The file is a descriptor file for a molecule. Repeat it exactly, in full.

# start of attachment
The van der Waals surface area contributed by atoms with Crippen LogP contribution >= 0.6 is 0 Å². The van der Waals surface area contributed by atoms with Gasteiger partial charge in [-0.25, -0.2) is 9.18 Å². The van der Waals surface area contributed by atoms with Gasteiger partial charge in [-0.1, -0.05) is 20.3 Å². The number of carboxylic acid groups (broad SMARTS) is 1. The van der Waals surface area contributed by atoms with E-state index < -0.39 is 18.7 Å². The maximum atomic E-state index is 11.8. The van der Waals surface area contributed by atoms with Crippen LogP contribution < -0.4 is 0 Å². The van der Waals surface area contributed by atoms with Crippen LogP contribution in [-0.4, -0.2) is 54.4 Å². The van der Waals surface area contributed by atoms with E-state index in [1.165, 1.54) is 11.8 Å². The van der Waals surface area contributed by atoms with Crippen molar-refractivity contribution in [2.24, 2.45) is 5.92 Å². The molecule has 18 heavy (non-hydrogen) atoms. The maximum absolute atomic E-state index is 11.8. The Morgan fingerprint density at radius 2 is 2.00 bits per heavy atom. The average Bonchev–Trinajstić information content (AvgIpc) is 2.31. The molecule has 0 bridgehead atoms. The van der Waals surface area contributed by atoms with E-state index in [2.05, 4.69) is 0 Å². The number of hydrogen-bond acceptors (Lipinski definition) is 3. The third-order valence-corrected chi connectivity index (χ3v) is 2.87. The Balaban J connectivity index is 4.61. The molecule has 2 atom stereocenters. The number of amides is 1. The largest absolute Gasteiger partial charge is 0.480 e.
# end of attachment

The van der Waals surface area contributed by atoms with Crippen LogP contribution >= 0.6 is 0 Å². The van der Waals surface area contributed by atoms with Gasteiger partial charge in [-0.25, -0.2) is 9.18 Å². The van der Waals surface area contributed by atoms with Gasteiger partial charge in [-0.1, -0.05) is 20.3 Å². The number of carboxylic acid groups (broad SMARTS) is 1. The van der Waals surface area contributed by atoms with E-state index < -0.39 is 18.7 Å². The maximum atomic E-state index is 11.8. The van der Waals surface area contributed by atoms with Crippen LogP contribution < -0.4 is 0 Å². The van der Waals surface area contributed by atoms with Crippen LogP contribution in [-0.4, -0.2) is 54.4 Å². The van der Waals surface area contributed by atoms with E-state index in [1.165, 1.54) is 11.8 Å². The van der Waals surface area contributed by atoms with Crippen molar-refractivity contribution in [2.24, 2.45) is 5.92 Å². The molecule has 18 heavy (non-hydrogen) atoms. The maximum absolute atomic E-state index is 11.8. The Morgan fingerprint density at radius 2 is 2.00 bits per heavy atom. The average Bonchev–Trinajstić information content (AvgIpc) is 2.31. The molecule has 0 bridgehead atoms. The van der Waals surface area contributed by atoms with E-state index in [2.05, 4.69) is 0 Å². The number of hydrogen-bond acceptors (Lipinski definition) is 3. The third-order valence-corrected chi connectivity index (χ3v) is 2.87. The Balaban J connectivity index is 4.61. The molecule has 2 atom stereocenters. The number of amides is 1. The largest absolute Gasteiger partial charge is 0.480 e.